As a Christian there are some things that I have learned that are not limited to the Christian faith. The Bible is a book that is spoken to people, written by the Creator of people, for the instruction, growth, nourishment, and benefit of people. Many truths that can only be understood or accurately articulated from the perspective of faith hold true universally. For instance, there are things that we all desire and long for in our lives but outside of an understanding of our “ultimate purpose” those things – hope, love, community, peace, etc – are suspended and ungrounded, separate from any kind of universal truth.
Motivation, for me, is based on this same kind of innate longing. From the time when we are old enough to understand very much at all we begin striving to know, to learn, to understand, and to grow. I have two young children and I can attest to the curiosity and desire for comprehension that appears early in life. The more we mature, the more, I believe, we want to mature. The cycle of growth is a self-perpetuating thing. The less we strive the more satisfied we become with stagnancy, the more we press the less satisfied and more motivated we are to venture into the unknown places where mysteries and possibilities exist.
I believe Christianity speaks to this baser idea of motivation both through narrative and principle. The Scriptures are filled with stories of men and women who were, at some point, rightly dissatisfied with the status quo and willing to courageously do something about it. Noah’s faithful obedience as he built the ark, Jacob’s stubborn unwillingness to release the midnight wrestler, Moses’ somewhat reluctant visits to Pharaoh, and David’s audacious sprint into the Valley of Elah are all examples of people who intentionally moved forward, impassioned by God, into the future. In principle the New Testament refers to this as Sanctification. It is a life-long dedication to moving forward in order to find out what life looks like one step closer to Christ, one moment longer by faith, and one dream farther in hope. We press, we strive, we long, we run…all of these are images the New Testament uses to describe what life is supposed to look like. Not once is there acceptance of a sedentary satisfaction or a sense of “arrival” that abdicates the need to answer the call for adventure within the human heart.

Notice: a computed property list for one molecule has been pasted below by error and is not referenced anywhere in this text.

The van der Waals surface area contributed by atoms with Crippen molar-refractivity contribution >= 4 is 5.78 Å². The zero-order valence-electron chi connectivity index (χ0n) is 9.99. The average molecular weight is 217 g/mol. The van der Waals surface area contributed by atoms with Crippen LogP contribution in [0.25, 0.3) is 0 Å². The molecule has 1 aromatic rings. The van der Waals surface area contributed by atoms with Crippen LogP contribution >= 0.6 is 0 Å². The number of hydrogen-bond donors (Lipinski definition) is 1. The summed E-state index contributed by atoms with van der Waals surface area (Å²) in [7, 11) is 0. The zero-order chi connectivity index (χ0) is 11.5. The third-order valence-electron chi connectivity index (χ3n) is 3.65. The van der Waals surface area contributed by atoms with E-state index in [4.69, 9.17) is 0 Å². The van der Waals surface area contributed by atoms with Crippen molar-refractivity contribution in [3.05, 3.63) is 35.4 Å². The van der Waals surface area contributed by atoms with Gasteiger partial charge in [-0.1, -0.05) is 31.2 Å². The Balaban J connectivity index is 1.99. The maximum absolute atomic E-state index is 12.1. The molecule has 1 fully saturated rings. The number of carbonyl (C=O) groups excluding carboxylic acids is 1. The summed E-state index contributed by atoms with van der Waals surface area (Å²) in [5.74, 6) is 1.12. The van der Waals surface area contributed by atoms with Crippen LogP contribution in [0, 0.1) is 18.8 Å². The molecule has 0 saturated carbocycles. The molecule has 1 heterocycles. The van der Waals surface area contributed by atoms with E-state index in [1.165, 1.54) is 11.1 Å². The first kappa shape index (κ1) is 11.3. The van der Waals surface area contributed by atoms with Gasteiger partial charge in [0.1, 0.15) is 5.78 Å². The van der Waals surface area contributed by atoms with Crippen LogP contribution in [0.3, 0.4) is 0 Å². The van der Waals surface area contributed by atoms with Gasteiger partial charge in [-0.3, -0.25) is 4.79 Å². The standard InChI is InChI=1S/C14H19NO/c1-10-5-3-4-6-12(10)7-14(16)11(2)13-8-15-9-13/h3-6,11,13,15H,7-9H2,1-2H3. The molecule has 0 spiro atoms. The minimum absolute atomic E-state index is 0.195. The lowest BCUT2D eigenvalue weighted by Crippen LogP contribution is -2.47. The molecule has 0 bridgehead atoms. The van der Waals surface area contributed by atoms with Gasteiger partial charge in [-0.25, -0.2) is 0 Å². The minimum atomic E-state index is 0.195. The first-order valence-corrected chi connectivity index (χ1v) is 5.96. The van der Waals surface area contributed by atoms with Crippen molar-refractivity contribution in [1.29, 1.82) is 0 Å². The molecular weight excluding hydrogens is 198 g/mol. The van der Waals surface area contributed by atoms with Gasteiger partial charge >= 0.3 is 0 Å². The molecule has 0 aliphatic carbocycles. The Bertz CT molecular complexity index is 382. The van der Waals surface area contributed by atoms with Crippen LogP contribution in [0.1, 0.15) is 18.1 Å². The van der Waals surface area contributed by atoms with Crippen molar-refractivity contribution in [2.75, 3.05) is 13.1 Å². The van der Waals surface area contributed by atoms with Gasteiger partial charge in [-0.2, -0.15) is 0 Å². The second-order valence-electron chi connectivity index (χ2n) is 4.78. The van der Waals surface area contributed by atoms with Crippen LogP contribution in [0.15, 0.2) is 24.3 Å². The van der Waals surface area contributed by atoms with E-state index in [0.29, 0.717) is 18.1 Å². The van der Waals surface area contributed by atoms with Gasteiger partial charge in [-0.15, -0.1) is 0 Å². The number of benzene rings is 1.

The idea here, simply, is that though we’ve become new in Christ we are continuing to become. We are becoming. Our motivation is based on what we have already been made to be and the mystery behind verses like:
For those whom he foreknew he also predestined to be conformed to the image of his Son
1 John 3:2
Beloved, we are God’s children now, and what we will be has not yet appeared; but we know that when he appears we shall be like him, because we shall see him as he is.
It is this promise of finding not only who we can be, but who we actually are, in Christ that motivates us. To see what is on the other side of this day if it is used wisely compels us to work, to struggle, to war against the common and embrace the special. It was the writer of Hebrews who gives us a powerful image of the Christian life, and an accurate picture of the motivated soul:
But we are not of those who shrink back and are destroyed, but of those who have faith and preserve their souls.